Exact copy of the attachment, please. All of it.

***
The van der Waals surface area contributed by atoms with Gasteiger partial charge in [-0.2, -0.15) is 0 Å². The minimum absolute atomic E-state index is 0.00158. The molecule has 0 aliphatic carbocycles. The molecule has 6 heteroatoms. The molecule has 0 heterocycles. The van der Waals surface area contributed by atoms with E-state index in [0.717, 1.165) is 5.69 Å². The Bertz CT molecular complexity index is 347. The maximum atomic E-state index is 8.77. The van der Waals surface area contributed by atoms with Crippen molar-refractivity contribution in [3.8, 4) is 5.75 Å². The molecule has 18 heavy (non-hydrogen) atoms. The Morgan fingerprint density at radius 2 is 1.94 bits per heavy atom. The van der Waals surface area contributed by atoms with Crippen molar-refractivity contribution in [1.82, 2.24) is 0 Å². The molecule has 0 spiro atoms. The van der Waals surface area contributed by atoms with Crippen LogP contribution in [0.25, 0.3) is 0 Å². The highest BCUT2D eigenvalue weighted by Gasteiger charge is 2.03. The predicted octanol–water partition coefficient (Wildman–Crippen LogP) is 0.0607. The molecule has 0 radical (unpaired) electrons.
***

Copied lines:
The van der Waals surface area contributed by atoms with Gasteiger partial charge in [-0.2, -0.15) is 0 Å². The minimum absolute atomic E-state index is 0.00158. The molecule has 0 aliphatic carbocycles. The molecule has 6 heteroatoms. The molecule has 0 heterocycles. The van der Waals surface area contributed by atoms with E-state index in [0.717, 1.165) is 5.69 Å². The Bertz CT molecular complexity index is 347. The maximum atomic E-state index is 8.77. The van der Waals surface area contributed by atoms with Crippen molar-refractivity contribution in [3.8, 4) is 5.75 Å². The molecule has 18 heavy (non-hydrogen) atoms. The Morgan fingerprint density at radius 2 is 1.94 bits per heavy atom. The van der Waals surface area contributed by atoms with Crippen molar-refractivity contribution in [1.82, 2.24) is 0 Å². The molecule has 0 spiro atoms. The van der Waals surface area contributed by atoms with Crippen LogP contribution in [0.25, 0.3) is 0 Å². The highest BCUT2D eigenvalue weighted by Gasteiger charge is 2.03. The predicted octanol–water partition coefficient (Wildman–Crippen LogP) is 0.0607. The molecule has 0 radical (unpaired) electrons.